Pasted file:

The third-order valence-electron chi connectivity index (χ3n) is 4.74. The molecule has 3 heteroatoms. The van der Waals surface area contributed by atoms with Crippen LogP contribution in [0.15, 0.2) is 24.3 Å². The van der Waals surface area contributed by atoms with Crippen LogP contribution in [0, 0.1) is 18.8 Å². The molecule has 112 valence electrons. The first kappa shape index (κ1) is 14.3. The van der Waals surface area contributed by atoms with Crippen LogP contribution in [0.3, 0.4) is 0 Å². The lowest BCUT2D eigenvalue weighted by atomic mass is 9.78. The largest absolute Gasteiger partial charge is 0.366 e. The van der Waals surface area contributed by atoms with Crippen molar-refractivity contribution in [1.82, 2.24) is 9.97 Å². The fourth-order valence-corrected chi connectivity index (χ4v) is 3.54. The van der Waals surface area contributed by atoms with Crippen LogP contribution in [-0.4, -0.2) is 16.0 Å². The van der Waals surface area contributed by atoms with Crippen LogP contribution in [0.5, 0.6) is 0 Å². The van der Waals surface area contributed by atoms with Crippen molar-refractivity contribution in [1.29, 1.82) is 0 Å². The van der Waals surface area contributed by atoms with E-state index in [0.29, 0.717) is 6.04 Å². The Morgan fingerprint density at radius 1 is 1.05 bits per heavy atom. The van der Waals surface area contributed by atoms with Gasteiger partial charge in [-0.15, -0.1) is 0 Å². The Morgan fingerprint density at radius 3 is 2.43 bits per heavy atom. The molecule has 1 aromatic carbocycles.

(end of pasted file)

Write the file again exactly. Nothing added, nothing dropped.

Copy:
The third-order valence-electron chi connectivity index (χ3n) is 4.74. The molecule has 3 heteroatoms. The van der Waals surface area contributed by atoms with Crippen LogP contribution in [0.15, 0.2) is 24.3 Å². The van der Waals surface area contributed by atoms with Crippen LogP contribution in [0, 0.1) is 18.8 Å². The molecule has 112 valence electrons. The first kappa shape index (κ1) is 14.3. The van der Waals surface area contributed by atoms with Crippen LogP contribution in [0.3, 0.4) is 0 Å². The lowest BCUT2D eigenvalue weighted by atomic mass is 9.78. The largest absolute Gasteiger partial charge is 0.366 e. The van der Waals surface area contributed by atoms with Crippen molar-refractivity contribution in [1.82, 2.24) is 9.97 Å². The fourth-order valence-corrected chi connectivity index (χ4v) is 3.54. The van der Waals surface area contributed by atoms with Crippen LogP contribution in [-0.4, -0.2) is 16.0 Å². The van der Waals surface area contributed by atoms with Crippen LogP contribution in [0.5, 0.6) is 0 Å². The van der Waals surface area contributed by atoms with Crippen molar-refractivity contribution in [1.29, 1.82) is 0 Å². The van der Waals surface area contributed by atoms with E-state index in [0.29, 0.717) is 6.04 Å². The Morgan fingerprint density at radius 1 is 1.05 bits per heavy atom. The van der Waals surface area contributed by atoms with Gasteiger partial charge in [-0.15, -0.1) is 0 Å². The Morgan fingerprint density at radius 3 is 2.43 bits per heavy atom. The molecule has 1 aromatic carbocycles.